Human-centered AI workflows involve stakeholders with multiple roles interacting with each other and automated agents to accomplish diverse tasks. In this paper, we call for a holistic view when designing support mechanisms, such as interaction paradigms, interfaces, and systems, for these multifaceted workflows.
We present MEGAnno, a novel exploratory annotation framework designed for NLP researchers and practitioners. Unlike existing labeling tools that focus on data labeling only, our framework aims to support a broader, iterative ML workflow including data exploration and model development. With MEGAnno's API, users can programmatically explore the data through sophisticated search and automated suggestion functions and incrementally update task schema as their project evolve. Combined with our widget, the users can interactively sort, filter, and assign labels to multiple items simultaneously in the same notebook where the rest of the NLP project resides. We demonstrate MEGAnno's flexible, exploratory, efficient, and seamless labeling experience through a sentiment analysis use case.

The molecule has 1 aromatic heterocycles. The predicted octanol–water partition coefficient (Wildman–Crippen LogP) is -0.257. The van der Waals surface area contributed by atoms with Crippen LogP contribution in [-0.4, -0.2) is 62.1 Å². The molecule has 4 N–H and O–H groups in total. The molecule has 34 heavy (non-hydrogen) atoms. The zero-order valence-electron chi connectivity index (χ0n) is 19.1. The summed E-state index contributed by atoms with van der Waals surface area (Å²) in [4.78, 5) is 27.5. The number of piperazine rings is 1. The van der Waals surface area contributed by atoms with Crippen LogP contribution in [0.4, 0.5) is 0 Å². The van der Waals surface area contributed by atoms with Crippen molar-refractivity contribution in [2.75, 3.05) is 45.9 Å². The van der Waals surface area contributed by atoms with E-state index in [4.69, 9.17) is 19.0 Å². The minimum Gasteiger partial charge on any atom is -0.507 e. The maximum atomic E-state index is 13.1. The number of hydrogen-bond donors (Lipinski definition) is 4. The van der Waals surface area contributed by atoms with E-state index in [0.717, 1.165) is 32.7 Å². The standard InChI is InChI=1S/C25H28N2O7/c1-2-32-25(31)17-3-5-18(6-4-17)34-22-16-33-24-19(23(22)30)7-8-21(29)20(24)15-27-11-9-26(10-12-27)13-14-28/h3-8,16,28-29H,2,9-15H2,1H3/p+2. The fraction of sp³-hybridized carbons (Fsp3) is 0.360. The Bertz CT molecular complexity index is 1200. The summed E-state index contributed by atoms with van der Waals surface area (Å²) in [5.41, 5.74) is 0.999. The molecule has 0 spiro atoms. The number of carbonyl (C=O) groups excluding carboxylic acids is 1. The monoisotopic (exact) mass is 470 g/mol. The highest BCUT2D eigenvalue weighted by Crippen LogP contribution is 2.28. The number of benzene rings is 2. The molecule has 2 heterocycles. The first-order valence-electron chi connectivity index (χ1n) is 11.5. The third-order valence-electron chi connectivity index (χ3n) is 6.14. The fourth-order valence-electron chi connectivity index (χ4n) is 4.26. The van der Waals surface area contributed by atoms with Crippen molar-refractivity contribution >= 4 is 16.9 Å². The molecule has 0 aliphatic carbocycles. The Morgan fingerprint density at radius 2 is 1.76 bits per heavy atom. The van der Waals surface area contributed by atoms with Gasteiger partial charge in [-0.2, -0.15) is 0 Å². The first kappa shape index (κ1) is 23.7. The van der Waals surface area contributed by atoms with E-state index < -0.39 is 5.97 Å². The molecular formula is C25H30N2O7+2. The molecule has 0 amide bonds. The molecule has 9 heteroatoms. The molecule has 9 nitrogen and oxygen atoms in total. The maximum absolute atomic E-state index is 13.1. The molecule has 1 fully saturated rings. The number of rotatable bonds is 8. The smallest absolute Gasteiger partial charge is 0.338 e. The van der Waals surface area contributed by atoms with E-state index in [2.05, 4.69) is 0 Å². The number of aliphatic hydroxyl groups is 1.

While the role of humans is increasingly recognized in machine learning community, representation of and interaction with models in current human-in-the-loop machine learning (HITL-ML) approaches are too low-level and far-removed from human's conceptual models. We demonstrate HEIDL, a prototype HITL-ML system that exposes the machine-learned model through high-level, explainable linguistic expressions formed of predicates representing semantic structure of text. In HEIDL, human's role is elevated from simply evaluating model predictions to interpreting and even updating the model logic directly by enabling interaction with rule predicates themselves. Raising the currency of interaction to such semantic levels calls for new interaction paradigms between humans and machines that result in improved productivity for text analytics model development process. Moreover, by involving humans in the process, the human-machine co-created models generalize better to unseen data as domain experts are able to instill their expertise by extrapolating from what has been learned by automated algorithms from few labelled data.